enhance recycling, promote ecosystem services and stimulate interactions
between different species, such that the farm can provide its own
organic matter, pest regulation and weed control, without resort
to external inputs.
technologies and practiceshave consistently proven capable of
sustainably increasing productivity, rebuilding soil fertility and
sustaining yields over time, providing a basis for secure farm livelihoods,
especially for smallholders who constitute the majority of food
producers worldwide. Evidence is particularly strong on the ability
of agroecology to deliver strong and stable yields by building environmental
and climate resilience, and in delivering production increases in
the places where needed most. It can also help ensure adequate nutrition
through diverse diets.
the challenges of climate change to agriculture, agroecology
technologies and practices are particularly important as they diversify
farms and landscapes, build complexity into the system to provide
vital ecosystem services, increase organic matter and ensure good
soil structure, and improve water harvesting and water storage.
This provides farmers a means to spread risks during adverse and
extreme weather events, adapt to climate change and build climate
resilience. At the same time, many of the practices can also contribute
to mitigation in the agriculture sector.
is a science, movement and practicethat draws on social, biological
and agricultural sciences and integrates these with traditional
knowledge, farmers’ knowledge and indigenous peoples’ knowledge
and cultures. Its technologies are knowledge-intensive rather than
capital-intensive, and it is based on techniques that are not delivered
top-down, but developed on the basis of farmers’ knowledge and experimentation,
and through farmer-researcher participatory approaches.
play pivotal rolesin cultivating and providing food and nutrition,
holding knowledge about seeds, agricultural biodiversity and agroecology
technologies. Nonetheless, women and girls across the globe continue
to face many constraints and inequities based on gender. Overcoming
gender inequalities and empowering women can have powerful social
and economic impacts, delivering significant improvements to agricultural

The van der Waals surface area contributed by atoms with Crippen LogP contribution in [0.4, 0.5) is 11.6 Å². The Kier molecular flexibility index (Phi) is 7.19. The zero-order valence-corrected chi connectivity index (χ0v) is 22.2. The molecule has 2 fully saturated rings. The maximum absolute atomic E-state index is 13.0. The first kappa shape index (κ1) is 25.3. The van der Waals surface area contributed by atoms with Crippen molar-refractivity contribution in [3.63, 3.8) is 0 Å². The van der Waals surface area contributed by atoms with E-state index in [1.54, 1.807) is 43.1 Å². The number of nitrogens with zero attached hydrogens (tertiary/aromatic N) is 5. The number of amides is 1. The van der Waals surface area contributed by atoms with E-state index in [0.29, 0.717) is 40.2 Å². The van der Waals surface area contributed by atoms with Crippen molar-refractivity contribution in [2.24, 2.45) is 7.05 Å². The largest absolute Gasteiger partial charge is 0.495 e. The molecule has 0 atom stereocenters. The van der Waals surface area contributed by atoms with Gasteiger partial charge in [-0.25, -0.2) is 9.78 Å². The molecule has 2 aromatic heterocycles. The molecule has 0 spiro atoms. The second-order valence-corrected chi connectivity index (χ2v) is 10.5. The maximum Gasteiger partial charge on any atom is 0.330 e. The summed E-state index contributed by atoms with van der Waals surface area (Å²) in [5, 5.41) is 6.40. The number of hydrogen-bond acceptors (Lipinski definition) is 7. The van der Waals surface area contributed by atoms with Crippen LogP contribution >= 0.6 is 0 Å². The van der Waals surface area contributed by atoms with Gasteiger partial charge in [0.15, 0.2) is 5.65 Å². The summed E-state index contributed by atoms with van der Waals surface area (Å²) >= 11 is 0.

production, food security, child nutrition, health and education.
technologies and practices are able to meet key technology assessment
criteria: they are technically feasible, low-cost and affordable,
socially acceptable, locally adapted and environmentally sound.
The principles of agroecology are applied in diverse technological
forms, according to the biophysical and socio-economic needs and
circumstances of farmers. Innovations are developed with the participation
of farmers, through collective sharing of knowledge and know-how,
and the flexible nature of the technologies allows them to respond
and adapt accordingly.
emphasizes the capability of local communitiesto experiment,
evaluate, and scale up innovations through farmer-to-farmer research,
sharing of experiences and grassroots extension approaches. However,
few resources and policy support have been directed to agroecology
despite its potential to address the multiple challenges facing
agriculture. The barriers to scaling up and scaling out agroecology
need to be addressed, while a facilitative policy environment is
needed to effect change and ensure greater impacts.
for agroecologyneeds to be based on recognition that some technologies,
innovations and knowledge systems developed by farmers and indigenous
peoples are on par with those generated in formal institutions.
Recognition of diverse sources of knowledge builds on acceptance
of farmers as equal partners in research and development, not mere
passive users of technologies generated by academia, government
institutions and the private sector.
could significantly contribute to achieving the SDGsin an integrated,
comprehensive and holistic manner that will directly involve and
benefit those whom the 2030 Agenda aims to uplift. It has strong
potential to contribute to meeting SDG 2’s specific targets, such
as: ending hunger and malnutrition, doubling agricultural productivity
and incomes of small-scale food producers, ensuring sustainable
food production systems and implementing resilient agricultural
practices, and maintaining the genetic diversity of seeds, cultivated
plants and farmed and domesticated animals and their related wild
species. In addition, it can contribute to many of the other SDGs.